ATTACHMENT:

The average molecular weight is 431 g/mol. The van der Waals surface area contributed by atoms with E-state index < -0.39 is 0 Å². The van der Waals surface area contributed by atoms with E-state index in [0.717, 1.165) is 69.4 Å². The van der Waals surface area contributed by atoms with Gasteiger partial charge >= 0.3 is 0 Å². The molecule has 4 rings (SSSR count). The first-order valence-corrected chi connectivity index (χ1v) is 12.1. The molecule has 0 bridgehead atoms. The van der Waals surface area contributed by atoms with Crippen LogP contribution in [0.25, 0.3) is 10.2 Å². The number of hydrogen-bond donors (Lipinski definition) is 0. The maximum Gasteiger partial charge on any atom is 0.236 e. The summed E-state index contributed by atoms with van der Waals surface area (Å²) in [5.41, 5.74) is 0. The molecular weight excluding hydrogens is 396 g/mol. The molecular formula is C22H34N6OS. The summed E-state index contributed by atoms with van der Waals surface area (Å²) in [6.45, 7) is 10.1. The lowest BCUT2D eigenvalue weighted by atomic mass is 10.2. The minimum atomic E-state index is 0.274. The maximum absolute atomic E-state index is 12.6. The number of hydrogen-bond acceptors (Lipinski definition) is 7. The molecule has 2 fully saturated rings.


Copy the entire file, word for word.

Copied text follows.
The average molecular weight is 431 g/mol. The van der Waals surface area contributed by atoms with E-state index < -0.39 is 0 Å². The van der Waals surface area contributed by atoms with E-state index in [0.717, 1.165) is 69.4 Å². The van der Waals surface area contributed by atoms with Gasteiger partial charge >= 0.3 is 0 Å². The molecule has 4 rings (SSSR count). The first-order valence-corrected chi connectivity index (χ1v) is 12.1. The molecule has 0 bridgehead atoms. The van der Waals surface area contributed by atoms with Crippen LogP contribution in [0.25, 0.3) is 10.2 Å². The number of hydrogen-bond donors (Lipinski definition) is 0. The maximum Gasteiger partial charge on any atom is 0.236 e. The summed E-state index contributed by atoms with van der Waals surface area (Å²) in [5.41, 5.74) is 0. The molecular weight excluding hydrogens is 396 g/mol. The molecular formula is C22H34N6OS. The summed E-state index contributed by atoms with van der Waals surface area (Å²) in [6.45, 7) is 10.1. The lowest BCUT2D eigenvalue weighted by atomic mass is 10.2. The minimum atomic E-state index is 0.274. The maximum absolute atomic E-state index is 12.6. The number of hydrogen-bond acceptors (Lipinski definition) is 7. The molecule has 2 fully saturated rings.